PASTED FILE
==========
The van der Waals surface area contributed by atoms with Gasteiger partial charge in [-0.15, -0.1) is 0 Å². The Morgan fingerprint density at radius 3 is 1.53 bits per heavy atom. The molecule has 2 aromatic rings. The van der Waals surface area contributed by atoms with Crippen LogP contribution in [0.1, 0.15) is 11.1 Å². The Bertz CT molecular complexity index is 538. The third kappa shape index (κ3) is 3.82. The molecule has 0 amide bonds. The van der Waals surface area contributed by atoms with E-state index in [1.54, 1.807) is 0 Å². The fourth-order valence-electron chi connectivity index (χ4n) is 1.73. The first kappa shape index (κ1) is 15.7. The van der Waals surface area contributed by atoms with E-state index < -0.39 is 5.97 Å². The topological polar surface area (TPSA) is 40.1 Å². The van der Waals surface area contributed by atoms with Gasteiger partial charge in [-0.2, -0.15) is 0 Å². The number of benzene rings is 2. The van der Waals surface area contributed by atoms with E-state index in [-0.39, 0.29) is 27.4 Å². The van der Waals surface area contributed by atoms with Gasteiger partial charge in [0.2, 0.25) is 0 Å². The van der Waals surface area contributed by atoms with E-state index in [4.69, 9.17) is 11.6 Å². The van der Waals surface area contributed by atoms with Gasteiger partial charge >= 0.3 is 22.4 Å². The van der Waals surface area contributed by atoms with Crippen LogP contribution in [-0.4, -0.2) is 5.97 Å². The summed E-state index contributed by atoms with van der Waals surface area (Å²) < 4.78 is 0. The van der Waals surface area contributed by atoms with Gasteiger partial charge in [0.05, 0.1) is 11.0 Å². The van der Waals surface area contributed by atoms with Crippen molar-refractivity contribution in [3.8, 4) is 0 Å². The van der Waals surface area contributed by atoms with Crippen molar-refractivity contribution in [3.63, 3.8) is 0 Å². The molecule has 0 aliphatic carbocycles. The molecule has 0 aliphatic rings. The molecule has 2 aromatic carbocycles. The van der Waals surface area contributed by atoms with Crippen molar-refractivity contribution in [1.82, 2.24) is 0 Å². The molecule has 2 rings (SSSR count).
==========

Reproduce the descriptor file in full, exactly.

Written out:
The van der Waals surface area contributed by atoms with Gasteiger partial charge in [-0.15, -0.1) is 0 Å². The Morgan fingerprint density at radius 3 is 1.53 bits per heavy atom. The molecule has 2 aromatic rings. The van der Waals surface area contributed by atoms with Crippen LogP contribution in [0.1, 0.15) is 11.1 Å². The Bertz CT molecular complexity index is 538. The third kappa shape index (κ3) is 3.82. The molecule has 0 amide bonds. The van der Waals surface area contributed by atoms with E-state index in [1.54, 1.807) is 0 Å². The fourth-order valence-electron chi connectivity index (χ4n) is 1.73. The first kappa shape index (κ1) is 15.7. The van der Waals surface area contributed by atoms with E-state index < -0.39 is 5.97 Å². The topological polar surface area (TPSA) is 40.1 Å². The van der Waals surface area contributed by atoms with Gasteiger partial charge in [-0.2, -0.15) is 0 Å². The number of benzene rings is 2. The van der Waals surface area contributed by atoms with E-state index in [-0.39, 0.29) is 27.4 Å². The van der Waals surface area contributed by atoms with Gasteiger partial charge in [0.2, 0.25) is 0 Å². The van der Waals surface area contributed by atoms with E-state index in [4.69, 9.17) is 11.6 Å². The van der Waals surface area contributed by atoms with Gasteiger partial charge >= 0.3 is 22.4 Å². The van der Waals surface area contributed by atoms with Crippen LogP contribution in [-0.4, -0.2) is 5.97 Å². The summed E-state index contributed by atoms with van der Waals surface area (Å²) < 4.78 is 0. The van der Waals surface area contributed by atoms with Gasteiger partial charge in [0.05, 0.1) is 11.0 Å². The van der Waals surface area contributed by atoms with Crippen molar-refractivity contribution in [3.8, 4) is 0 Å². The van der Waals surface area contributed by atoms with Crippen molar-refractivity contribution in [3.63, 3.8) is 0 Å². The molecule has 0 aliphatic carbocycles. The molecule has 0 aliphatic rings. The molecule has 2 aromatic carbocycles. The van der Waals surface area contributed by atoms with Crippen molar-refractivity contribution in [1.82, 2.24) is 0 Å². The molecule has 2 rings (SSSR count).